LONDON, Ont. - It's a question that's puzzled trailer park gourmands the world over.
Where was the Hawaiian pizza invented?
Honolulu? Maui? The Polynesian quarter of Rome?
According to Wikipedia, the origins of the pie are closer to the shores of Lake Erie than the Mediterranean or the Pacific.
The online encyclopedia says Sam Panopoulos, 76, of London was the first to make the unlikely culinary fusion, at his Chatham restaurant way back in 1962.
Now happily retired in London after 50 years in the restaurant business, Panopolous was unequivocal on the question of whether he might have invented the pie.
"What do you mean I might have? -- I did," is his terse reply.
Panopolous came to Canada from Greece in 1954, settling first in Sudbury before making his way to Chatham in 1960. He and his brother Nick wanted to start a restaurant, but he knew he needed something different to stand out from the crowd.
At the time, pizza was still a novelty in Canada, he said. For a long time, you couldn't even get it in comparatively cosmopolitan Windsor, let alone sleepy Chatham, circa 1962. But Sam said he was hearing all about the saucy, cheesy delight from Windsor friends who were making the trip over to Detroit to get their hands on a pie. It sounded like just the novelty he was looking for.
Panopoulos said there wasn't any Chinese food in Chatham at the time either, so he hired a Chinese chef to handle the Asian cuisine and started making pizzas for a curious clientele at the restaurant he called the Satellite.
It was a steep learning curve at first, Panopoulos said. "We'd never seen a pizza. We didn't know what we were doing."
You couldn't even get a proper pizza box back then. Panopoulos said he would get sheets of packing cardboard from the furniture warehouse next door and cut it into circles.
With no template to work from, Panopoulos started to experiment with toppings and that's when he hit on an original.
His invention, known as a "Polynesian perversion" by some pie purists, normally consists of back bacon or ham topped with chunks of pineapple. Panopoulos said his creation was a hit almost immediately.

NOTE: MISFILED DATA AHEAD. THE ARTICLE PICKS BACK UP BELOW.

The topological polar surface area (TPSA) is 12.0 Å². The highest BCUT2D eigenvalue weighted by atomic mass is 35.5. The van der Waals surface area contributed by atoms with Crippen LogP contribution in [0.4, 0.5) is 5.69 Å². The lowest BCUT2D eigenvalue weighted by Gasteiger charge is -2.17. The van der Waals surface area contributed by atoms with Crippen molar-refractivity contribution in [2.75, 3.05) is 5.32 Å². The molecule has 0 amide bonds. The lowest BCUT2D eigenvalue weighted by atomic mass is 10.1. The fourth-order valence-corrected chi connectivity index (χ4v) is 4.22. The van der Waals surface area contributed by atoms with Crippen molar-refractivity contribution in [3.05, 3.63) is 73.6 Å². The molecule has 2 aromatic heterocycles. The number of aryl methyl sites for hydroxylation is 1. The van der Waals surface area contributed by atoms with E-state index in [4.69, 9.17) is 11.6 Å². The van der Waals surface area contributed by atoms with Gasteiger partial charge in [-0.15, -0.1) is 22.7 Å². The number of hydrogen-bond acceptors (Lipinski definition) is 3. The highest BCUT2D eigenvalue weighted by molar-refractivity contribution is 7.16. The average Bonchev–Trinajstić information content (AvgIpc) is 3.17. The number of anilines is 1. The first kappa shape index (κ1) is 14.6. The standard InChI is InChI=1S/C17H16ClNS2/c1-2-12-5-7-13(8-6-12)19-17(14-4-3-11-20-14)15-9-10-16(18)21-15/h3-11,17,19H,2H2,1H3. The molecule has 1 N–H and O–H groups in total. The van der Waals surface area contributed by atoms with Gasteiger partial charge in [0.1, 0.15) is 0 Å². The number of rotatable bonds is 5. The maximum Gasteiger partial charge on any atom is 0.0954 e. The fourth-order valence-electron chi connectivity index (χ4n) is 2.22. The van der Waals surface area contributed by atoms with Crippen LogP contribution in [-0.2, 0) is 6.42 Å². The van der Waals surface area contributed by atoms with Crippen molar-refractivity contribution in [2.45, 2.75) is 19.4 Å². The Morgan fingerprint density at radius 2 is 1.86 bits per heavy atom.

"I said 'Let's put some pineapple on it' and all of a sudden we're doing big business."
Whether he knew it or not, Panopolous' pizza tapped into the culinary zeitgeist. The tiki trend, which popularized all things Polynesian -- especially cocktails carved from coconuts and pineapples -- was still going strong when Panopoulos first plopped fruit on his pizza.
Still, he said the mix of flavours was pretty radical at the time.
"In those days people didn't mix the tastes like sweet and sour, except for Chinese food."
Panopoulos sold hundreds, maybe thousands of Hawaiian pizzas over the 20 years he owned the Satellite but he didn't plan on going global.
"It was an invention by accident," he said with a laugh.
Back in Chatham, the Satellite is still going strong -- under different owners -- and server Julia Sambo confirms the Hawaiian is still on the menu.
A search of pizza menus around Canada and the U.S. shows that from its humble origins in Southwestern Ontario, the pie has made its way to every corner of the continent.
In a way, the Hawaiian pizza has finally made its way home. Round table pizza in Honolulu offers a pie called the Maui Zaui with -- you guessed it -- ham, bacon and pineapple.
But a joint called Buck's Pizza in Mobile, Ala., gets a little closer to the true geographic origins of the Hawaiian pizza. It promises "a taste of the islands, with generous portions of Canadian bacon."